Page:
SooNipi Magazine Fall 2015 by Ron Garceau

                  Ron Garceau, a friend and the editor of SooNipi Magazine, had written a very nice article in the Fall 2015 issue. The person who had planned the ORFS hike of Protectworth Trail had shared with me the below two pages from the SooNipi article.  I do believe if you enlarge the images, you can clearly read these two pages.  I share these pages with permission from Ron Garceau.  Indeed, Ron’s hike was in the fall, whereas our hike was in the winter …covering the same delightful Protectworth Trail.


                  References


                  1.      New London, NH Conservation Commission web site http://outdooradventurers.blogspot.com/2018/01/a-friend-just-shared-below-new-london.html
                  2.      Sunapee-Ragged-Kearsarge Greenway Coalition http://www.srkg.com/alltrailsguide.htm
                  3.      Chapin Center Council on Aging http://coachapincenter.org/index.htmlhttp://coachapincenter.org/index.html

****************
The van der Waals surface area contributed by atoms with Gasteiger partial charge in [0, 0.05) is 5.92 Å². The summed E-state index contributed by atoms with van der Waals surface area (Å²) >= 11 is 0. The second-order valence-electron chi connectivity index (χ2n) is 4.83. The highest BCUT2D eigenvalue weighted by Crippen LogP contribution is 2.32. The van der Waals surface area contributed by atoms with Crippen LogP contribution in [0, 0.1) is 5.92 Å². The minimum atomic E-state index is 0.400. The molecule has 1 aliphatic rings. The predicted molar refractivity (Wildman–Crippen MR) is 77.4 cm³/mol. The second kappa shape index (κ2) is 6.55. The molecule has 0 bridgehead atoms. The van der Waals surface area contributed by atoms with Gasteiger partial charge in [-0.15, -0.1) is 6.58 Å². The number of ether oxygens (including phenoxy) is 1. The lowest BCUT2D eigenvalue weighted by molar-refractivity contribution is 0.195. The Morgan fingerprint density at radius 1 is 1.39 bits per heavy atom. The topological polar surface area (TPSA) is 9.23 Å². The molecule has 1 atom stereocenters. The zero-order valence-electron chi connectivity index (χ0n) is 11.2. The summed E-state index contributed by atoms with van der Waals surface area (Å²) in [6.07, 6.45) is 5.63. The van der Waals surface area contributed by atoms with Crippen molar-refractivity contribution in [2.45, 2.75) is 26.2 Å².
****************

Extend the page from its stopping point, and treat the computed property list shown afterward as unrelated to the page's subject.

++++++++++++++++++

                  " Everyone must do something.  I believe I will go outdoors with family and friends"


                    Steve's 5th book, Outdoor Play Fun 4 4 Seasons Volume II, is now available   

                    Outdoor Play Volume II has trip preparations, routes, and narratives of bucket list places to go. The book motivates friends and family to make the outdoors a key component of their daily life. 

                    Steve’s books are available as an e-Book at Kindle and hard copy at Amazon.com  


                    Monday, April 2, 2018

                    An Outdoor Recreation for Seniors (ORFS) Celebration of Spring


                    This Tuesday’s 10 am trek for the Outdoor Recreation for Seniors (ORFS) was very special. It began with a choice of doing a 3-mile hike around Lake Kolelemook in Springfield, NH, or doing a snowshoe trek on the Protectworth Trail, part of the Sunapee-Ragged-Kearsarge Greenway (SRKG).

                    More so, after the hike, the annual celebration of the March Equinox would begin at our hosts, the Coombs.   Kathy and Bill invite the ORFS to adorn themselves with provided flowers and greenery and partake in Kathy's Spring Offerings.  We dance to our own music and participate in a "New Beginnings" ceremony.